Lieutenant Governor Ron Ramsey says he’ll hit the campaign trail to get a proposed state constitutional amendment on the ballot in 2014. The measure would affect how judges are chosen in Tennessee.
Senate Speaker Ron Ramsey, House Speaker Beth Harwell and Governor Bill Haslam trotted out the constitutional amendment at mid-week. Passage of the measure by referendum would legitimate the ‘Tennessee plan,’ used since 1971 to appoint judges to the bench.
Ramsey says his goal to get conservative judges on the state’s appellate bench. The two speakers, under a law passed last year, name members to the panel that nominates prospective judges.
Now Ramsey has to convince other conservatives that the judge problem is solved.
“Well it’ll take a campaign, a real campaign to make this happen…. I think it can be sold to them, I really do.”
Conservative Republicans have fought for years for elected judges. The new amendment is the opposite of that – it make the appointive system part of the state constitution.
“So I sell them on the fact that as long as I am appointing the Judicial Nominating Commission, and Beth Harwell down the hall is appointing the Judicial Nominating Commission, and Governor [Bill] Haslam is making those appointments, that we’ll get from Point A to Point B, and have those conservative judges that interpret the law, don’t make the law.”
The earliest that voters will get the measure is 2014.
Conservatives for years have objected to judges ruling that the law may be broader than the actual words on paper. When the Tennessee Supreme Court in the year 2000 found a “right of privacy” inherent in the state constitution that protected a woman’s right to seek an abortion, the issue boiled over in the state.
Since then, conservatives have argued for the state to elect its judges, according to the language of the state constitution.
The “Tennessee Plan” for naming judges actually has its basis in everyday politics. When Republican Winfield Dunn became governor in 1970, he gained the power to name judges, and opposed a medical school for East Tennessee State University.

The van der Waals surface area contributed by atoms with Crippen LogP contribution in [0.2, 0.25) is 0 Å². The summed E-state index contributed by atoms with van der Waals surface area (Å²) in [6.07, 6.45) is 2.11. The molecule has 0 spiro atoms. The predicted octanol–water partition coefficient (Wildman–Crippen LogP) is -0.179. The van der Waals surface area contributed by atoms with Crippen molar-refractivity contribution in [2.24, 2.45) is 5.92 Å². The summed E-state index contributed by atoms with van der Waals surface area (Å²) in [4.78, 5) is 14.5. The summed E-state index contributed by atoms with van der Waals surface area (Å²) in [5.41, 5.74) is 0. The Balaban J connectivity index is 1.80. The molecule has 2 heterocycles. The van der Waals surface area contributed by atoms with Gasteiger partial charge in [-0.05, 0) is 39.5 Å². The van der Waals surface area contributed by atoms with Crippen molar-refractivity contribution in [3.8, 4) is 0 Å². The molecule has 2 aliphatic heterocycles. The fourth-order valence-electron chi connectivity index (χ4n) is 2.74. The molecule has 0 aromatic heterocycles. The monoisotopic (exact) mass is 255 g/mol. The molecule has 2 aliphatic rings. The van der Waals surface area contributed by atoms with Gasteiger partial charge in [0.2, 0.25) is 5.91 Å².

Democrats ruled the House and the Senate, and they fought through a modified Missouri plan for naming judges. The new governor would have to choose nominees off a list handed in by a panel dominated mostly by lawyers.
Democrats got the Republican votes they needed to make the matter veto-proof by promising East Tennessee Republicans they’d vote for and fund the ETSU medical school.
The Tennessee Plan has since been ruled constitutional twice in the courts, further outraging conservatives.
Ramsey summed up the problem:
“My goal is that we have conservative judges, that interpret the law, not make law. So how do we get there, from where we are now, to getting to that position? And I do not think that elections will get us there.”
Other conservatives have signaled their discomfort with the proposed amendment – which simply rewrites the state constitution to make appointed judges OK.
Pressed on the issue, Ramsey refused to call the reluctance “push-back.”
“I won’t call it ‘push-back,’ but I did get several ideas from other caucus members that they think is better than the one we have. It’s just …there are different positions, that they feel strongly about. There was no disagreement, or pushback. It was just… that they think their idea is the best.
But some conservatives look forward to the debate. Republican Representative Bill Dunn from Knoxville:
“I think it’s a proposal that deserves to be discussed and looked at…obviously there’s going to be the question of who’s on the commission and who appoints them.”
Dunn says he’s comfortable with the values of the current governor and speakers, but he wonders what would happen if other people were elected to those positions.
“Who will be on the nominating commission, and who will appoint them? How will they get on there?”